To start off, what are ovarian cysts?
Ovarian cysts are pouches or sacs filled with fluid that develop in the ovaries or on their surface. Many women have ovarian cysts at some point in their life. These cysts usually cause no symptoms and/or pain and disappear on their own, without the need for treatment.
Causes & Types of Ovarian Cysts
There are several types of ovarian cysts. Most arise as a result of the menstrual cycle and are called functional or physiologic cysts, which can be follicular or corpus luteal cysts.
Follicular (or corpus luteal cysts)
During the normal menstrual cycle, follicles develop on the ovaries and produce hormones, leading to the release of an egg from the ovaries during ovulation. However, abnormalities in this process, such as the follicle not bursting or the failure to release the egg, lead to the formation of a follicular cyst. These cysts usually do not cause pain and resolve quickly.
Upon release of the egg, the follicle starts producing estrogen and progesterone. At this stage it is called the corpus luteum. When it doesn’t dissolve, either 14 days after ovulation with no fertilization or 14 weeks in the case of pregnancy, a corpus luteal cyst will form. If bleeding occurs inside the cyst due to necrosis, the cyst is called a hemorrhagic corpus luteal cyst. Hemorrhagic corpus luteal cysts can be confused with endometriomas.
Dermoid cysts (teratomas), cystadenomas & ovarian torsion
Cysts that do not form as part of the normal menstrual cycle include dermoid cysts (teratomas), cystadenomas, cancers, and endometriomas.
Teratomas contain abnormal tissues, such as hair, fat and teeth. Although rare, they can become cancerous.
Cystadenomas are benign ovarian tumors that usually develop on the outside of the ovary. Sometimes, these can get very large and develop into cancer.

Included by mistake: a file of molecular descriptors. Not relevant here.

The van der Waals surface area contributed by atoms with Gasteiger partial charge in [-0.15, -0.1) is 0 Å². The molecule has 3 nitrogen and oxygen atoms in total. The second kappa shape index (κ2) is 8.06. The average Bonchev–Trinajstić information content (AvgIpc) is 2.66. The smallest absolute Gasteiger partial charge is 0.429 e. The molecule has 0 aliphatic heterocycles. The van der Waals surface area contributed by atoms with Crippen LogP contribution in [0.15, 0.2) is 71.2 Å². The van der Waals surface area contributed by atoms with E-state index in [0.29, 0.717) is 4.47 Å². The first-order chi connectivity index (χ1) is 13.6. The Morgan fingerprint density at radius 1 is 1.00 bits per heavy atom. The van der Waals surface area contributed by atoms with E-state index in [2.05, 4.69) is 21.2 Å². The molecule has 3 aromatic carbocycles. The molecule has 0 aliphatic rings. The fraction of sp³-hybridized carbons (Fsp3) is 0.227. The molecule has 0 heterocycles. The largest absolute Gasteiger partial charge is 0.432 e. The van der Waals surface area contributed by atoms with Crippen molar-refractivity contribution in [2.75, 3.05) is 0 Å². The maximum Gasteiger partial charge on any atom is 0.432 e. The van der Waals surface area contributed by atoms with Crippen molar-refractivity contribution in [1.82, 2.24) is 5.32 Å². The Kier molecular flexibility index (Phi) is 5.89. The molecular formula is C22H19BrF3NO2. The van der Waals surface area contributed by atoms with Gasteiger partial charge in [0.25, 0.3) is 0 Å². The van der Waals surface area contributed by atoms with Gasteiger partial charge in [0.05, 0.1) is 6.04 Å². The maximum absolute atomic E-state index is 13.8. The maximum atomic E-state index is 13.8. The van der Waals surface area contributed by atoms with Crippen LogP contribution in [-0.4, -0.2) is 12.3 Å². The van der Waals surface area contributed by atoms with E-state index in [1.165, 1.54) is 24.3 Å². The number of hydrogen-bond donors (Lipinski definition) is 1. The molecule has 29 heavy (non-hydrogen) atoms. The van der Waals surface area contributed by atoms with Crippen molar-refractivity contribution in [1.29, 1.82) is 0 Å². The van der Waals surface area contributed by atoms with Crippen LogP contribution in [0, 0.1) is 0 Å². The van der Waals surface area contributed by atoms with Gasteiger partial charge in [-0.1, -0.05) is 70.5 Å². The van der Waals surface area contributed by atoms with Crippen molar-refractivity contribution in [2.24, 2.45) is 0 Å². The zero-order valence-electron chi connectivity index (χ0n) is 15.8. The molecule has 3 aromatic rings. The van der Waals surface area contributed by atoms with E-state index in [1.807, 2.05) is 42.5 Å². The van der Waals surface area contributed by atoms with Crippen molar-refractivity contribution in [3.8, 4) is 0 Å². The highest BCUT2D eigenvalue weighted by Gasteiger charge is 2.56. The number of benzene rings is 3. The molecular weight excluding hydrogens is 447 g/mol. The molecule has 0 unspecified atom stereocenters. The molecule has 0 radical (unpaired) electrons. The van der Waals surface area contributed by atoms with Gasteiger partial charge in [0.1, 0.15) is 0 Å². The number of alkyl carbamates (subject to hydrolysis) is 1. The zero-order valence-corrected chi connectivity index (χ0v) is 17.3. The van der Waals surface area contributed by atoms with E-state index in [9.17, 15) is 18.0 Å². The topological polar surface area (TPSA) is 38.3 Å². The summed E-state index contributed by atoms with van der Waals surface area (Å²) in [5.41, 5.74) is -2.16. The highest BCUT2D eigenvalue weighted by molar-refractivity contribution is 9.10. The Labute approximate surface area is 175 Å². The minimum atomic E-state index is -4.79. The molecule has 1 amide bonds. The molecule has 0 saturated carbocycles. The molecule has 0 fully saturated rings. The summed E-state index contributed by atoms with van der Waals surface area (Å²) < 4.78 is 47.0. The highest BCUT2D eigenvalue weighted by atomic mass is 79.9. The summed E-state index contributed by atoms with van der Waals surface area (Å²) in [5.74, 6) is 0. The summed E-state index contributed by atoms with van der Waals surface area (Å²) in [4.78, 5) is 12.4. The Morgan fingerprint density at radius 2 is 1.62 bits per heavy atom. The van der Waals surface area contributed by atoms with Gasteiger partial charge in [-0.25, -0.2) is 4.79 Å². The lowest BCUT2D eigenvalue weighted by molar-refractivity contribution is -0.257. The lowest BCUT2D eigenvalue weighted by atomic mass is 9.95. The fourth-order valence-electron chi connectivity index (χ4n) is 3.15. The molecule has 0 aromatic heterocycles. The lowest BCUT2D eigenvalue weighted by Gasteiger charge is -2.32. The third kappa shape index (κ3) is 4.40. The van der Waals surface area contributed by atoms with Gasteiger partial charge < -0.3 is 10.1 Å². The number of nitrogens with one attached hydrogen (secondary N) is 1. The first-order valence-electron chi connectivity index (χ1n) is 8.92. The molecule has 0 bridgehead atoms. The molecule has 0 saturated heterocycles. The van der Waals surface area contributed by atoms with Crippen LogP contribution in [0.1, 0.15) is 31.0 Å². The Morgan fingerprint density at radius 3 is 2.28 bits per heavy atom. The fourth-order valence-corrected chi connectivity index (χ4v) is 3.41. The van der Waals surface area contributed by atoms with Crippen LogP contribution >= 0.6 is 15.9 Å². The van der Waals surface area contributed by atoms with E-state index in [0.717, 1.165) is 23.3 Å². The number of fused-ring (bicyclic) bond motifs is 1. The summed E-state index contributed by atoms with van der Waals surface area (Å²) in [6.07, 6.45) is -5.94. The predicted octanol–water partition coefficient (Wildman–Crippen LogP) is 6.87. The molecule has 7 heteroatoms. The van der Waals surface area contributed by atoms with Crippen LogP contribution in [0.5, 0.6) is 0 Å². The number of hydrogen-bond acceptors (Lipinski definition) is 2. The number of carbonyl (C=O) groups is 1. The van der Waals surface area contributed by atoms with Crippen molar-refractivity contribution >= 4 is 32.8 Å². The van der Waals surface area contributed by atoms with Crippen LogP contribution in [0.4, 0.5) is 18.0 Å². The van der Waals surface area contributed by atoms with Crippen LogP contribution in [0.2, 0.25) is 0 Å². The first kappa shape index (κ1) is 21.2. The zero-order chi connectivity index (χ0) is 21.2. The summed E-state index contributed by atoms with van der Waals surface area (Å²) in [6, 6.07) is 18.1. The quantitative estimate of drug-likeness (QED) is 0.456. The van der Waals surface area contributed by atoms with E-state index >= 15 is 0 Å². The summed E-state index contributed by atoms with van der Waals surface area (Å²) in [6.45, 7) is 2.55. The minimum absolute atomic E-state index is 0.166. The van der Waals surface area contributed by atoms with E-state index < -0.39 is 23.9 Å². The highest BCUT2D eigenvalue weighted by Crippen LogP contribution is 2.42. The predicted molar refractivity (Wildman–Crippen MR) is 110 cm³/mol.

Ovarian torsion—the twisting of the ovary that can decrease and even cut the blood flow to the ovary—can occur when large cysts move the ovary out of place. The symptoms for this medical issue, which can be very serious, include extreme pain. Patients should go to the hospital for treatment that may include laparoscopic detorsion in order to preserve ovarian function.
Endometriomas (chocolate cysts)
Endometriomas are a type of cyst that contain endometriosis tissue and can lead to the spreading of endometriosis to other areas of the abdominal cavity and pelvis, as well as causing an ovarian torsion. Endometriomas are also known as “chocolate cysts” due to tissue and blood that lead to the formation of a brown fluid. On his website, Dr. Tamer Seckin explains the process of endometrioma formation and the spread of endometriosis in great detail.
Risk factors, symptoms, and diagnosis
You may be prone to forming an ovarian cyst if you experience hormonal problems, have had previous ovarian cysts, if you’re pregnant, if you’ve had a severe pelvic infection, or if you have endometriosis.
Symptoms include menstrual pain, pelvic pain in general, irregular and/or painful menstrual periods, bloating, nausea, bladder and bowel dysfunction and pain, lower back pain, and fatigue. While general pelvic pain can have various causes, intense and sudden pelvic pain is a major symptom of ovarian cyst rupture and should be checked immediately by a doctor.
Diagnosis can be done through several techniques, including transvaginal ultrasonography, magnetic resonance imaging (MRI), CAT scan, laparoscopy, and cancer antigen 125 (CA 125) protein blood test.